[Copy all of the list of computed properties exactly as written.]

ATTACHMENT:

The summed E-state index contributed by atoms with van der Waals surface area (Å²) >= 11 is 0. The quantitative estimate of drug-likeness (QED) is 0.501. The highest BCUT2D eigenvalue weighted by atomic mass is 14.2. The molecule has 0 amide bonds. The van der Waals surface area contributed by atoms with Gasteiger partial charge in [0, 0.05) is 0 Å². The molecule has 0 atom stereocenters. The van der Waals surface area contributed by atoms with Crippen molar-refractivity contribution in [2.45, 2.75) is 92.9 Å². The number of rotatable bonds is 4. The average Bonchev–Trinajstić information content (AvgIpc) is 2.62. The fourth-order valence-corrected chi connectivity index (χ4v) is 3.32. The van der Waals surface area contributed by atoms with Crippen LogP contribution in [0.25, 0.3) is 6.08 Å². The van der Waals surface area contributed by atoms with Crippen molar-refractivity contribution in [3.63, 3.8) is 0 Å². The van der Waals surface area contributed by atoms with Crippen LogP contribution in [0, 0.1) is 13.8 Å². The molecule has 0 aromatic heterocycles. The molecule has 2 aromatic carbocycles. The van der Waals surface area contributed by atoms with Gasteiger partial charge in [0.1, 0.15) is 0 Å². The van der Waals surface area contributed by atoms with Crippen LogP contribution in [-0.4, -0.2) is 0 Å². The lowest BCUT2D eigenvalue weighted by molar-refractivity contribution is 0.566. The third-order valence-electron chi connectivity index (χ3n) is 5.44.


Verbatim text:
The summed E-state index contributed by atoms with van der Waals surface area (Å²) >= 11 is 0. The quantitative estimate of drug-likeness (QED) is 0.501. The highest BCUT2D eigenvalue weighted by atomic mass is 14.2. The molecule has 0 amide bonds. The van der Waals surface area contributed by atoms with Gasteiger partial charge in [0, 0.05) is 0 Å². The molecule has 0 atom stereocenters. The van der Waals surface area contributed by atoms with Crippen molar-refractivity contribution in [2.45, 2.75) is 92.9 Å². The number of rotatable bonds is 4. The average Bonchev–Trinajstić information content (AvgIpc) is 2.62. The fourth-order valence-corrected chi connectivity index (χ4v) is 3.32. The van der Waals surface area contributed by atoms with Crippen LogP contribution in [0.25, 0.3) is 6.08 Å². The van der Waals surface area contributed by atoms with Crippen molar-refractivity contribution in [3.63, 3.8) is 0 Å². The van der Waals surface area contributed by atoms with Crippen LogP contribution in [0, 0.1) is 13.8 Å². The molecule has 0 aromatic heterocycles. The molecule has 2 aromatic carbocycles. The van der Waals surface area contributed by atoms with Gasteiger partial charge in [0.1, 0.15) is 0 Å². The van der Waals surface area contributed by atoms with Crippen LogP contribution in [-0.4, -0.2) is 0 Å². The lowest BCUT2D eigenvalue weighted by molar-refractivity contribution is 0.566. The third-order valence-electron chi connectivity index (χ3n) is 5.44.